Biblical Truth Transforms Communities in Guatemala
Transcribed from an audio recording by Buck Deines, former FHI Vice President of Latin America. June 26, 2006.


Beginning in 1975, I worked for three years with the Peace Corps in a small community in the Guatemala highlands known as Nebaj. I was part of a livestock development project, working with a poverty-stricken indigenous group known as the Ixil people. Many days, I would hike long distances from village to village, sometimes up to 24 miles in a day. I taught animal husbandry and helped with basic agricultural training. During these trips, I would often notice that children were out in the fields or tending their livestock rather than in school. I inquired with parents about this, but was told that the children were needed for labor, and that school just wasn't that important.

I was bothered by this, realizing there would be little hope for change if the children remained uneducated. I spoke with teachers, parents and children about my concerns. I tried to impress on parents the importance of educating their children, but continually came up against the same barriers. Education was of little value. They had not been formally educated, nor had their parents. This attitude was particularly pronounced when it came to girls. The mind-set of the parents was that they were only going to get married off, so what was the point in investing in their education? The Ixil Indians are historically a very downtrodden group. They are treated as "less than fully human" by many non-indigenous people (mestizos) in Guatemala and have come to believe in their hearts that they are indeed "lower" than non-indigenous people in Guatemala.  As a result, they had very little hope for a better future. I tried my best to lobby and encourage the parents regarding the importance of education but for all my efforts, I never saw a change in their attitudes during the three years I lived among them.

In 1995 I returned to these same villages, this time working with Food for the Hungry International. FHI was involved in agriculture and health projects. As in the 70s, I noticed that many children were not enrolled in school. Little had changed in the 20 years since I had lived in the villages. Poverty was rampant, children were not in school, the villages were trash-strewn and disheveled, and the people continued to have very little hope for positive change. I came away from these visits very disappointed. There was so little evidence of change after so many years of well-intentioned development efforts. I began to question the value of the work we were doing that seemingly lacked impact.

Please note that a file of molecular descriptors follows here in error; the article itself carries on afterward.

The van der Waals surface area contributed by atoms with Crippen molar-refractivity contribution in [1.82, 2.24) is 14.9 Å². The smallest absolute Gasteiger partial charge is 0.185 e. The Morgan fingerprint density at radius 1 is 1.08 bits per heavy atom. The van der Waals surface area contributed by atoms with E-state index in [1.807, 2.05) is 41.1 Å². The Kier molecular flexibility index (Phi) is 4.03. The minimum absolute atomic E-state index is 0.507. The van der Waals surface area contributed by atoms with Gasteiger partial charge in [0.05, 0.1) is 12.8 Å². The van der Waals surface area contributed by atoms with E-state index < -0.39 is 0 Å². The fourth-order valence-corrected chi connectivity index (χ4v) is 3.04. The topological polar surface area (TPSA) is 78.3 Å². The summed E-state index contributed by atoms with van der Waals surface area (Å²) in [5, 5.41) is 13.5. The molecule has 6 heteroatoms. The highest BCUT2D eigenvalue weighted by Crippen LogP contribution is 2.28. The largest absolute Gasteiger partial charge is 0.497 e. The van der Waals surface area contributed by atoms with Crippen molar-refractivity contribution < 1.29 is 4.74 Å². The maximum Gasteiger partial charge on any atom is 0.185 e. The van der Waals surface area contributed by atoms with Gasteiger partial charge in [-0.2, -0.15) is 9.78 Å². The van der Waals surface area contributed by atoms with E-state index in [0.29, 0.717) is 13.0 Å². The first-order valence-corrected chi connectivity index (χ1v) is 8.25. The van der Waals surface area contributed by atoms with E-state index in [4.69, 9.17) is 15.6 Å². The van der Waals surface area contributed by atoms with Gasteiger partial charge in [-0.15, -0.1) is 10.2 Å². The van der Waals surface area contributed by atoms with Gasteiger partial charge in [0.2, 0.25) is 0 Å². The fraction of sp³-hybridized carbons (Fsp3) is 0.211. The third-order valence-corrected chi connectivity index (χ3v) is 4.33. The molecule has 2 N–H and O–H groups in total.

In 2002 I returned to Nebaj, again with FHI, this time as Regional Director of FHI operations in Latin America. We had returned to conduct an impact evaluation. This time, to my great astonishment, things had radically changed. New school buildings had been built. Kids all over the place were carrying books and seemed so excited about school. Before, when I asked kids about whether they wanted to go to school, a typical response was, "what's the point? I'm only going to be a shepherd anyway." Now, the kids were excited. "We want to go to school!"

"Why?" I asked them. I was amazed by their answer.

"We want to go to school because we were created in the image and likeness of God. Jesus grew in wisdom, stature, and favor with God and with men.  We want to grow in wisdom and in knowledge too.  That's why we want to go to school. We want to be like Jesus. We want to be creative, because God is creative. We want to do great things. God has a purpose for my life. I want to be educated so I can become a teacher or a lawyer and come back here and help my people."